2. The conflict that led to the 2011 civil war began in 1969. Muammar Gaddafi led a group of military officers in a protest against King Idris in 1969, which landed Gaddafi in power of the new Libyan African Republic. As all power and wealth within Libya were under Gaddafi’s control, many pro-monarchy civilians lashed out, and anti-Gaddafi groups formed.
  3. Protests in neighboring countries spurred the war on. Word spread of revolts in neighboring countries, which inspired protests in Benghazi and other cities in Libya. War broke out in early 2011 as rebels opposed the Gaddafi government, but security forces defeated them. With the National Transitional Council, the main opposition group, now recognized as the new Libyan government, the first civil war ended in October 2011. The second civil war began in 2014, as the conflict began between various rebel groups seeking control of Libyan territory.
  4. During the Libyan civil war of 2011, it is estimated that between 10,000 and 15,000 people were killed. Death sources are from rebel sides, government forces and civilians. To date, since the 2014 crisis broke out, there have been 5,871 civilian deaths in Libya.
  5. Countries across the world have aided Libya’s citizens in a number of ways. Over the course of the Libyan crisis, the European Union has given almost $160 million in aid. Aid came in different forms: civilian resources, transportation, sanitation, healthcare resources, food supplies. Many other countries around the world have also donated generously, but those within the EU take the lead as a combined force.
  6. The Libyan crisis has produced thousands of refugees who flee to neighboring countries, for example, Egypt, seeking asylum. In May 2011, already around 746,000 people had fled Libya since the beginning of the War. Most Libyans fled to Italy, where 36,222 refugees currently reside. Surrounding European countries also continue to allow migrants to seek refuge.
  7. Gaddafi’s capture was a major turning point. The rebels captured and killed Colonel Gaddafi on Oct. 20, 2011. This is a key event within the Libyan crisis because the beginning of the conflict started with pro-Gaddafi forces and anti-Gaddafi rebels.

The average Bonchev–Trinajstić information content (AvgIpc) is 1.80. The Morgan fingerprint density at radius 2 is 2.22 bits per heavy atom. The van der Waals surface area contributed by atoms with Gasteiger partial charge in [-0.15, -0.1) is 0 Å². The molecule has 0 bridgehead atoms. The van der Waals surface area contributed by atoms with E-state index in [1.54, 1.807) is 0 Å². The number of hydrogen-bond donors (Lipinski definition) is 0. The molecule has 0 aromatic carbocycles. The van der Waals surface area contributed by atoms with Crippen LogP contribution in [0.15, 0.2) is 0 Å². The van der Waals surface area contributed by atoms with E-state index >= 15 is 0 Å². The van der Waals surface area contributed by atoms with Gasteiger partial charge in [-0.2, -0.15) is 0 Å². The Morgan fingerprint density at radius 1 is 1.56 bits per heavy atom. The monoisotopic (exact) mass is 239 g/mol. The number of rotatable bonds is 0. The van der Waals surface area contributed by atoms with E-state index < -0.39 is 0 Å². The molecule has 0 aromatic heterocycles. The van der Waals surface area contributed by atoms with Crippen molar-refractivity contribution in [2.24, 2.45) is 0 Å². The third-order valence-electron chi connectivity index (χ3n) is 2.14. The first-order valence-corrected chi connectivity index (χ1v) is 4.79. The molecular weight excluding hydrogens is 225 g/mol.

8. International organizations tried to help Libya in solving civil issues. In March 2011, the United Nations Security Council issued a no-fly zone over Libya. NATO then authorized air strikes in order to protect civilians. Many countries give help by providing Libya with vital resources for its citizens, such as warmth, food and shelter.

For now, Libya continues its division while the international community continues providing aid. Recently, African leaders have held a mini-summit in Congo to discuss what further action is necessary. They decided that lifting the arms embargo was necessary to begin a more proactive approach to ending the war in Libya. Over 29 countries in the Middle East and Europe are continuing to open their borders to refugees, which is the greatest help that Libyan citizens can receive at present.

Georgia Boyle

Photo: Flickr

10 Facts About the Afghanistan War
Following the September 11 attacks on New York and Washington D.C., President George W. Bush vowed to “win the war against terrorism.” This included the launch of a U.S.-led operative in Afghanistan, with the goal of toppling the terrorist groups Al-Qaeda and the Taliban. Today, going into its 16th year, the war is the longest conflict the U.S. has ever been involved in and continues to inhibit the lives of thousands of civilians. Here are 10 facts about the ongoing Afghanistan War.

  1. The current volatile situation in Afghanistan is the latest in a long history of conflicts. The U.S. invasion of Afghanistan in 2001 came after over 20 years of war in the country. A Soviet Invasion in 1979 prompted opposition from several militant groups, called the Mujahideen. The U.S., Pakistan, China, Iran and Saudi Arabia all provided funding and arms to the Soviet opposition. These contributions stemmed from a desire to resist the Soviet spread of communism but ended up contributing to budding extremism and violence in militant groups.